Located on 3,343 foot Ludlow Mountain, Okemo Mountain Resort is one of the most popular ski areas in New England. Okemo is said to be a Native American word that means "All Come Home."
Early Years and Okemo Outing Club
The Okemo Outing Club rope tow circa 1938
Okemo State Forest dates back to June 1935, when the State of Vermont acquired 4,000 acres of land from Parker Young and Company's Woodstock Lumber Company. The $9,250 ($2.31 per acre) purchase quickly drew sharp criticism from state legislators, as the funds had been earmarked for State Emergency Board public works projects. Nevertheless, plans for a major park were formulated by State Forester Perry Merrill using Civilian Conservation Corps ("CCC") labor. CCC crews were soon on-site, constructing an auto road, picnic areas, and various trails.
A big force in the development of the new facilities and activities was Merrill F. Proctor. Born in Rockingham, Proctor's earlier career was spent working in the hardware business in New Hampshire before relocating to Ludlow with his wife Verna in 1921. Proctor purchased Henry Brown's hardware store in town and became increasingly involved with local civic organizations, eventually serving a few years in the state legislature in the late 1920s and early 1930s. With the CCC developing a 1.75 mile ski trail on the Healdville side of Ludlow Mountain and a 700 vertical foot bobsled run in Proctor-Piper State Forest, Proctor helped to organize the Okemo Outing Club to coordinate winter carnivals. More than a thousand spectators were reported over the two-day Black Valley Carnival in February 1936. One point of criticism was that the ski events were so far away from Ludlow.
In January 1937, the Okemo Outing Club proposed installing a rope tow on the Ludlow side of the mountain. Meanwhile, four ski trails were proposed. The club continued to discuss the rope tow in early 1938, but decided not to proceed due to the anticipated cost. This changed later in the winter, when the club obtained permission to construct a tow on the Walter Slack farm north of town near Lake Rescue. The lift debuted on March 7, attracting hundreds. Okemo Outing Club, Inc. was formed around this time to provide facilities and promote winter and summer sports.
The Okemo Outing Club tow was realigned and lengthened for the 1938-39 season, becoming the site of the winter carnival snow events. A ski school was established that winter, operated by Ronald Colby.
The tow was once again lengthened for the 1940-41 season (to 900 feet), with the motor being relocated to the top to operate faster. The tow continued to operate through the winter of 1941-42, continuing to draw local and out-of-state skiers. However, with World War II in full swing, the Okemo Outing Club decided to cease operating the tow prior to the winter of 1942-43. With the CCC now disbanded, the crew's buildings began to collapse. It also seems that the ski trail on Ludlow Mountain ceased to be maintained. Meanwhile, the Okemo Outing Club sold the rope tow equipment, which was set up behind the Ludlow school prior to the 1944-45 season.
Okemo Mountain, Inc.
Jean Pomagalski, Warren Warner, and Ralph Titus during construction (1955)
Following World War II, Ludlow did not immediate regain its status as a skiing destination. However, in 1953 a group of Ludlow citizens (including Merrill Proctor) began discussions with Perry Merrill about developing a chairlift or surface lift served ski area on Ludlow Mountain.
On January 7, 1955, Okemo Mountain, Inc. was incorporated by a group of local businessmen. 374 acres of lower mountain land was purchased and plans were made to install tiered double chairlifts to the top of the mountain and possibly tap into the railroad at the base to bring skiers in from Rutland. A commitment was obtained from Perry Merrill that the state would lease 4,500 acres for the project. Donald Ayers, operator of a local gas station, was elected as the first president of the corporation, with Merrill Proctor, Ernest Moore (former Vermont Speaker of the House), and Allen Fletcher Jr. (son of the former Governor) serving as founding directors. Ayers' wife Margaret served as clerk and office manager.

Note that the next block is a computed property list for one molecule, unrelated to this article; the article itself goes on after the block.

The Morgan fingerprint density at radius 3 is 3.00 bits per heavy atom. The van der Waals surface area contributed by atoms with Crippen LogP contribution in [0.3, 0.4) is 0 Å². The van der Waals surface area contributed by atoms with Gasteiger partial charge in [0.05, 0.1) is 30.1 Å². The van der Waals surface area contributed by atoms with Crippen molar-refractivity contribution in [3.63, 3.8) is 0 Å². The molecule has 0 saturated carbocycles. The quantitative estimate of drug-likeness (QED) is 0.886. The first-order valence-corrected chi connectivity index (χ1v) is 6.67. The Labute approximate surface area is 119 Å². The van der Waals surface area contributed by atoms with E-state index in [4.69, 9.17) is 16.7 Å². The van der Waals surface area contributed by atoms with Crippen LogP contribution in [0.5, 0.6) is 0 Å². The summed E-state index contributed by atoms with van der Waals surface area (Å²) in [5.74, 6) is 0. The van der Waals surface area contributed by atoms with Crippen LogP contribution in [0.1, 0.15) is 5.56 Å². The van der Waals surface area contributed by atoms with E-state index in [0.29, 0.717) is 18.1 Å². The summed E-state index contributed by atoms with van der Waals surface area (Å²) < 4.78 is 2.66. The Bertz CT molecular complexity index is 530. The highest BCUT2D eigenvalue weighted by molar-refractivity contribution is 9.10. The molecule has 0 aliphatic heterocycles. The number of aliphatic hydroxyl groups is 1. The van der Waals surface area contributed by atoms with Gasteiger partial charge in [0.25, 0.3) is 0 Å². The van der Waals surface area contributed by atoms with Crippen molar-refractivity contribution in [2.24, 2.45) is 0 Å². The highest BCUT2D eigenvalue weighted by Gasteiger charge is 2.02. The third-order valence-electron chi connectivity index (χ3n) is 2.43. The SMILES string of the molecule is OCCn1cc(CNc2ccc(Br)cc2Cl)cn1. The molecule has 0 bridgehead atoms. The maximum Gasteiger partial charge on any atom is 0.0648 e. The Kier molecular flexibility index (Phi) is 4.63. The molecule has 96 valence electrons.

The proposed initial stock offering was for 5,000 shares at $10 per share, only available to Vermont residents (in part to avoid Securities & Exchange Commission jurisdiction). Plans evolved as stock was made available, with a $125,000 estimated price tag (with the stock offering expanding to $200,000). Retired postal employee Philip Delano and banker Floyd Chaffee spent a considerable amount of time selling stock, with the added bonus that a purchase of 100 shares included a lifetime ski pass. The first stockholder was a 9 year old Ludlow resident named Susan Menander. Construction costs and timelines were reduced by using the already-existing auto road as a trail and by choosing to install Pomalifts instead of chairlifts. The Pomalifts were also chosen because of their safety features, as the circular disc minimized the chance of a person getting caught on the lift (as compared to a rope tow or T-Bar). Trails and lifts were laid out by Charlie Lord (Stowe trail designer), Joe Jones, Steven Rostas, and Andrew Titcomb (local architect and Okemo Vice President). Construction began on July 25, 1955 with a projected December opening, though rain and muddy conditions hampered progress.
Okemo in 1955
In August, Warren Warner was named general manager. Previously employed as ski patrol director and Spruce Peak construction foreman at Stowe, Warner had two decades of experience as a forester with the United States Forest Service and Vermont State Forest Service.
By November, the corporation had $110,000 in pledged or sold stock. The 40-man construction crew was slowed at the beginning of the month due to an early snowstorm, putting the Christmas Eve opening in jeopardy. Though final lift wiring was completed in early January, there was inadequate snowpack to operate. Jean Pomagalski completed the final inspection of the new lifts in mid-January.
The Red Poma circa the 1950s